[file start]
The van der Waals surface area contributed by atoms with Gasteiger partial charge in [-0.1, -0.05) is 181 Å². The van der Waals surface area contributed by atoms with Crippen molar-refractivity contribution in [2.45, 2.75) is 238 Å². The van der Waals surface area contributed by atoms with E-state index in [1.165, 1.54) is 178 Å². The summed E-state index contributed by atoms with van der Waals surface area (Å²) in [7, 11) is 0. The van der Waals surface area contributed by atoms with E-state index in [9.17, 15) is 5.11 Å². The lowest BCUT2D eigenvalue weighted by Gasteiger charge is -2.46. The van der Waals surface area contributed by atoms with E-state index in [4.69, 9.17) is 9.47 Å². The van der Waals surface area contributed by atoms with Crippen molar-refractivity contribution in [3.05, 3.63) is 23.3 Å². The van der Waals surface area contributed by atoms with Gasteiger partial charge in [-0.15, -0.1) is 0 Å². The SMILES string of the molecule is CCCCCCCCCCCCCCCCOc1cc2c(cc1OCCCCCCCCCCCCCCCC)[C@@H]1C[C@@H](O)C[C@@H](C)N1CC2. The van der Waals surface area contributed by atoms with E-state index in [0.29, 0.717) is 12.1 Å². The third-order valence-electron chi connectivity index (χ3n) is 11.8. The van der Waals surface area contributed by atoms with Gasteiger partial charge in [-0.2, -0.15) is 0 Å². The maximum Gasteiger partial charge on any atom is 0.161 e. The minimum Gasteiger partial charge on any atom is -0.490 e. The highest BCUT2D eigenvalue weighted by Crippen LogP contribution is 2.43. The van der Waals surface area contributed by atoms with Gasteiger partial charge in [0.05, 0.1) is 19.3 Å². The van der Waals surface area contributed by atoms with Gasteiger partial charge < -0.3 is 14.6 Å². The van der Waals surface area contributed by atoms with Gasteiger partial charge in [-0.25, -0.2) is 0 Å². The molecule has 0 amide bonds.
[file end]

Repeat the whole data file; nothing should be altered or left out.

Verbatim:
The van der Waals surface area contributed by atoms with Gasteiger partial charge in [-0.1, -0.05) is 181 Å². The van der Waals surface area contributed by atoms with Crippen molar-refractivity contribution in [2.45, 2.75) is 238 Å². The van der Waals surface area contributed by atoms with E-state index in [1.165, 1.54) is 178 Å². The summed E-state index contributed by atoms with van der Waals surface area (Å²) in [7, 11) is 0. The van der Waals surface area contributed by atoms with E-state index in [9.17, 15) is 5.11 Å². The lowest BCUT2D eigenvalue weighted by Gasteiger charge is -2.46. The van der Waals surface area contributed by atoms with E-state index in [4.69, 9.17) is 9.47 Å². The van der Waals surface area contributed by atoms with Crippen molar-refractivity contribution in [3.05, 3.63) is 23.3 Å². The van der Waals surface area contributed by atoms with Gasteiger partial charge in [-0.15, -0.1) is 0 Å². The SMILES string of the molecule is CCCCCCCCCCCCCCCCOc1cc2c(cc1OCCCCCCCCCCCCCCCC)[C@@H]1C[C@@H](O)C[C@@H](C)N1CC2. The van der Waals surface area contributed by atoms with E-state index in [0.29, 0.717) is 12.1 Å². The third-order valence-electron chi connectivity index (χ3n) is 11.8. The van der Waals surface area contributed by atoms with Gasteiger partial charge in [-0.2, -0.15) is 0 Å². The maximum Gasteiger partial charge on any atom is 0.161 e. The minimum Gasteiger partial charge on any atom is -0.490 e. The highest BCUT2D eigenvalue weighted by Crippen LogP contribution is 2.43. The van der Waals surface area contributed by atoms with Gasteiger partial charge in [0.05, 0.1) is 19.3 Å². The van der Waals surface area contributed by atoms with Gasteiger partial charge < -0.3 is 14.6 Å². The van der Waals surface area contributed by atoms with Gasteiger partial charge in [-0.25, -0.2) is 0 Å². The molecule has 0 amide bonds.